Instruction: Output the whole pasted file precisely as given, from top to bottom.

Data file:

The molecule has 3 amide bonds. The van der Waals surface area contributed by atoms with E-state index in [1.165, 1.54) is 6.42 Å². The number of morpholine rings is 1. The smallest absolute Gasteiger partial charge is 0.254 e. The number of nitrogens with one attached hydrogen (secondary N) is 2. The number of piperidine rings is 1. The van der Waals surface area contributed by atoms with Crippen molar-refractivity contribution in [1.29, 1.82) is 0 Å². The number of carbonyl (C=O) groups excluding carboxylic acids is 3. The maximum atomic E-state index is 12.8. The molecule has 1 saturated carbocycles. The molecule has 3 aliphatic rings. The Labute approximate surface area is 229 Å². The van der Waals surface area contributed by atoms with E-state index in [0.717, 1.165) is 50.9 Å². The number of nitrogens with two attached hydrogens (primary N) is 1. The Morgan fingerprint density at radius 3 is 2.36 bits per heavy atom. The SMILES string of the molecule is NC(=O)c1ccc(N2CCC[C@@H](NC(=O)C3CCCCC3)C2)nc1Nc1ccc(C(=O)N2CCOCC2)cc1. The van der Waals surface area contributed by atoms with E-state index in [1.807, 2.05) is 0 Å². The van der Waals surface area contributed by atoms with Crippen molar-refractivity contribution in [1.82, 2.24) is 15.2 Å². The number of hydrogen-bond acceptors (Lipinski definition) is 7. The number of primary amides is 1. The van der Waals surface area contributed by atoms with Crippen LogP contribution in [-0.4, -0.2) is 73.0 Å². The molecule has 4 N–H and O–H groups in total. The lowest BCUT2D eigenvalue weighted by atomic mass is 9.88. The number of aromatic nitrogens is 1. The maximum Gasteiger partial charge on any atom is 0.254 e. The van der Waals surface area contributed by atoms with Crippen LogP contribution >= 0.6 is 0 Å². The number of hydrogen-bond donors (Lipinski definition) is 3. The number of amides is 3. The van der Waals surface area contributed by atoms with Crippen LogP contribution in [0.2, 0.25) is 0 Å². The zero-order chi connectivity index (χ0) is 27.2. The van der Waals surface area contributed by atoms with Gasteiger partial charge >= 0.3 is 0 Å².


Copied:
The molecule has 3 amide bonds. The van der Waals surface area contributed by atoms with E-state index in [1.165, 1.54) is 6.42 Å². The number of morpholine rings is 1. The smallest absolute Gasteiger partial charge is 0.254 e. The number of nitrogens with one attached hydrogen (secondary N) is 2. The number of piperidine rings is 1. The van der Waals surface area contributed by atoms with Crippen molar-refractivity contribution in [1.29, 1.82) is 0 Å². The number of carbonyl (C=O) groups excluding carboxylic acids is 3. The maximum atomic E-state index is 12.8. The molecule has 1 saturated carbocycles. The molecule has 3 aliphatic rings. The Labute approximate surface area is 229 Å². The van der Waals surface area contributed by atoms with E-state index in [0.717, 1.165) is 50.9 Å². The number of nitrogens with two attached hydrogens (primary N) is 1. The Morgan fingerprint density at radius 3 is 2.36 bits per heavy atom. The SMILES string of the molecule is NC(=O)c1ccc(N2CCC[C@@H](NC(=O)C3CCCCC3)C2)nc1Nc1ccc(C(=O)N2CCOCC2)cc1. The van der Waals surface area contributed by atoms with E-state index in [1.807, 2.05) is 0 Å². The van der Waals surface area contributed by atoms with Crippen molar-refractivity contribution in [1.82, 2.24) is 15.2 Å². The number of hydrogen-bond acceptors (Lipinski definition) is 7. The number of primary amides is 1. The van der Waals surface area contributed by atoms with Crippen LogP contribution in [-0.4, -0.2) is 73.0 Å². The molecule has 4 N–H and O–H groups in total. The lowest BCUT2D eigenvalue weighted by atomic mass is 9.88. The number of aromatic nitrogens is 1. The maximum Gasteiger partial charge on any atom is 0.254 e. The van der Waals surface area contributed by atoms with Crippen LogP contribution >= 0.6 is 0 Å². The number of hydrogen-bond donors (Lipinski definition) is 3. The number of amides is 3. The van der Waals surface area contributed by atoms with Crippen LogP contribution in [0.2, 0.25) is 0 Å². The zero-order chi connectivity index (χ0) is 27.2. The van der Waals surface area contributed by atoms with Gasteiger partial charge >= 0.3 is 0 Å².